FLASHBACK: Boris Johnson said national insurance increases are regressive

Boris Johnson’s plans to raise national insurance contributions to pay for the NHS and social care have left us with many unanswered questions. One of the biggest mysteries is how did the Conservative party become the party of endless Tory tax rises?  


It’s certainly been a damascene conversion for the prime minister himself. Here’s the highlights of his speech on 17 April 2002 slamming the Labour budget's national insurance hikes:


Labour Members may have missed two points in their discussion of the national insurance hikes: first,
that those raises will hit the very public sector workers whom they hoped would benefit from the Chancellor's spending plans; and, secondly, as the hon. Member for Newbury (Mr. Rendel) rightly said, that the national insurance increases are regressive, and someone earning £32,000 will pay exactly the same as someone earning £132,000. That may be why Labour Members were so jubilant: we all know that they are now fat cats and MPs, and will not be as hard hit, relatively speaking, as many of their constituents.




I merely point out that it is ironic that Labour Members should cheer a regressive tax. Those regressive taxes are expected to go a very long way. The Chancellor said that he would increase public spending from £390 billion to £470 billion in about four years' time. I hope that I heard him correctly. If his growth projections are wrong, someone will pick up a large bill, and I expect that it will be the taxpayer.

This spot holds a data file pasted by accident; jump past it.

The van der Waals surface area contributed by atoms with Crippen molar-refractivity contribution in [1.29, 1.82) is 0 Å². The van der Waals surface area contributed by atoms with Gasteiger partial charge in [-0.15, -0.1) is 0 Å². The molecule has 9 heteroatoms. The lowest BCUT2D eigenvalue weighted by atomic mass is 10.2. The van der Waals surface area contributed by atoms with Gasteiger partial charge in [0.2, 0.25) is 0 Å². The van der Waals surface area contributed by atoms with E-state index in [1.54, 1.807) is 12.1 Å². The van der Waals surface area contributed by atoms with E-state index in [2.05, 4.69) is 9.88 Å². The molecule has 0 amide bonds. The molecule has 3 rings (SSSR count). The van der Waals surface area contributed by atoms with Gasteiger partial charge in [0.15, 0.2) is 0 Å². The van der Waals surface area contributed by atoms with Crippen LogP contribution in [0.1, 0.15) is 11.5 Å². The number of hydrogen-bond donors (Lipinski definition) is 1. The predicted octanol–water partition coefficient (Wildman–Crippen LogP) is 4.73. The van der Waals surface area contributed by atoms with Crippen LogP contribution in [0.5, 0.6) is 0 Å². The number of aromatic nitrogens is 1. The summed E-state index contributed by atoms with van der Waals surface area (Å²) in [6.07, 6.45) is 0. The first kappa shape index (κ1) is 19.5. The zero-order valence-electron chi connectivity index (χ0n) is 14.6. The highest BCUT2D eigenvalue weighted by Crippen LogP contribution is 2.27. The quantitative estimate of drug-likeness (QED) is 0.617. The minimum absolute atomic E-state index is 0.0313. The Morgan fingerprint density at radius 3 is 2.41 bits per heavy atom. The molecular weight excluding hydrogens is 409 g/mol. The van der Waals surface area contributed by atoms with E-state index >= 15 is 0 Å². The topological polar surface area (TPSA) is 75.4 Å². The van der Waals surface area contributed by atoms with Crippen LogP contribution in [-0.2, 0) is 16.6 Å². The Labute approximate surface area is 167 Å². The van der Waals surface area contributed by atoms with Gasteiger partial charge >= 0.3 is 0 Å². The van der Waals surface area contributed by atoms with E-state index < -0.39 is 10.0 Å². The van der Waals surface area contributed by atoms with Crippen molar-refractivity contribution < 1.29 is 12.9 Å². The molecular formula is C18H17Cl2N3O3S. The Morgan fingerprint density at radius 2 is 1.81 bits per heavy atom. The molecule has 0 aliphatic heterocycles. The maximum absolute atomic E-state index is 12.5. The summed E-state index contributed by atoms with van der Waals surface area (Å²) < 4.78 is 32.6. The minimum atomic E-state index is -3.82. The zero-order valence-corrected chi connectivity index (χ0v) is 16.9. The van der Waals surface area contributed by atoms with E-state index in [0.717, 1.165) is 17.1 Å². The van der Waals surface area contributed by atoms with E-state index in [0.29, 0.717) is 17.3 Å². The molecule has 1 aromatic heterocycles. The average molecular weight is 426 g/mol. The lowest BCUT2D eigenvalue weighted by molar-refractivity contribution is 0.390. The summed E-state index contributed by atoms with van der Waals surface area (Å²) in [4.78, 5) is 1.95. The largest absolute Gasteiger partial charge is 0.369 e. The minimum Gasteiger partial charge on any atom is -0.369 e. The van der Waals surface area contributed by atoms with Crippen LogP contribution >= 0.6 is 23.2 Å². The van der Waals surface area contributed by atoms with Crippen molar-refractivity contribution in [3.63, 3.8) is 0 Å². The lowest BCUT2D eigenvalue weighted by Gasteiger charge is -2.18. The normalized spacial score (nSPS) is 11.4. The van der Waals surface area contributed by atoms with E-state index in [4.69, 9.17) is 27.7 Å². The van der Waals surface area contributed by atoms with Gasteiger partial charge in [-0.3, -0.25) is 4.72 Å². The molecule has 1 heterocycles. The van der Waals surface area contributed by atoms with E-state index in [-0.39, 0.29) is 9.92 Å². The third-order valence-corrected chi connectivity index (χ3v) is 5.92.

We have had five years of bluff about the Labour Government's tax and spending intentions. Now, at last, we are getting the reality—in their hearts they are deeply wedded to tax and spend, and they have no more imaginative prescriptions for the NHS than those outlined by Labour Members today. All the froth, the candy floss and the spin of new Labour have finally been blown away. People such as the hon. Member for Hemsworth have been revealed in their true colours as taxers and spenders and believers in the NHS unreformed and as it is—monolithic and monopolistic. They think that that is the only way to improve health care in this country. I hope that they are right; I fear very much that they will be proved wrong.



You can find Boris’ full speech here. As he said at the time, taxpayers won’t tolerate being hoodwinked into needless rises on hard-working families.

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